Pulp-Based Computing is a fabrication technique for creating paper composites, which can function as sensors, actuators and circuit boards while retaining the physical and aesthetic qualities of paper.
Papermaking allows for an inclusion process, where a physical object can be permanently embedded in between two individual paper sheets which are then compressed, drained and set to dry. By silk screening and encapsulating electrically active inks, conductive threads, and smart materials in between sheets, it is possible to create an electronic paper “sandwich” that is resilient and inseparable from its embedded object. This process allows for the fabrication of paper speakers, emissive displays, as well as bend-and-touch sensors.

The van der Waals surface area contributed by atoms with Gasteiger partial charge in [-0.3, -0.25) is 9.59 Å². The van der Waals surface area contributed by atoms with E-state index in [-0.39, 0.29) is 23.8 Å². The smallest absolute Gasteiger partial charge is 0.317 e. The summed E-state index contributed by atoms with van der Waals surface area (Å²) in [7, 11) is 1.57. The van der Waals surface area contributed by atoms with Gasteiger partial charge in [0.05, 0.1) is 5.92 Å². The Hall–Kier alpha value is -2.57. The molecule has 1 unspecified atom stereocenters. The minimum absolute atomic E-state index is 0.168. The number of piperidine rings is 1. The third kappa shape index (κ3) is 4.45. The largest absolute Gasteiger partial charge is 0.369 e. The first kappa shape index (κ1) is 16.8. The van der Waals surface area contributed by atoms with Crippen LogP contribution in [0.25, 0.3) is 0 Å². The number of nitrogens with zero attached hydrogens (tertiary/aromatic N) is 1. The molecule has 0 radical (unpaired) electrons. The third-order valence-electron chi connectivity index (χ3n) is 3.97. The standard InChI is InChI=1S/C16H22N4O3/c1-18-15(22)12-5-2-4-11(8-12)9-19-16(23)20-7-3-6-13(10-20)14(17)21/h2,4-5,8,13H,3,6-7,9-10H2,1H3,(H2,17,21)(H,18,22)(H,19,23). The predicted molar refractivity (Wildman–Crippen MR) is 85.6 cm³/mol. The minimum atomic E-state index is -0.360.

While electronic paper technologies usually overlook the material qualities that are at the core of paper’s versatility, Pulp-Based Computing produces electronic paper composites that can be folded, shredded, recycled, stapled and written on while preserving the electrical reliability and resilience of traditional electronic components.
Contact: MIT Media Laboratory, Cambridge, MA, USA.
For more information, see Transmaterial 3: A Catalog of Materials that Redefine our Physical Environment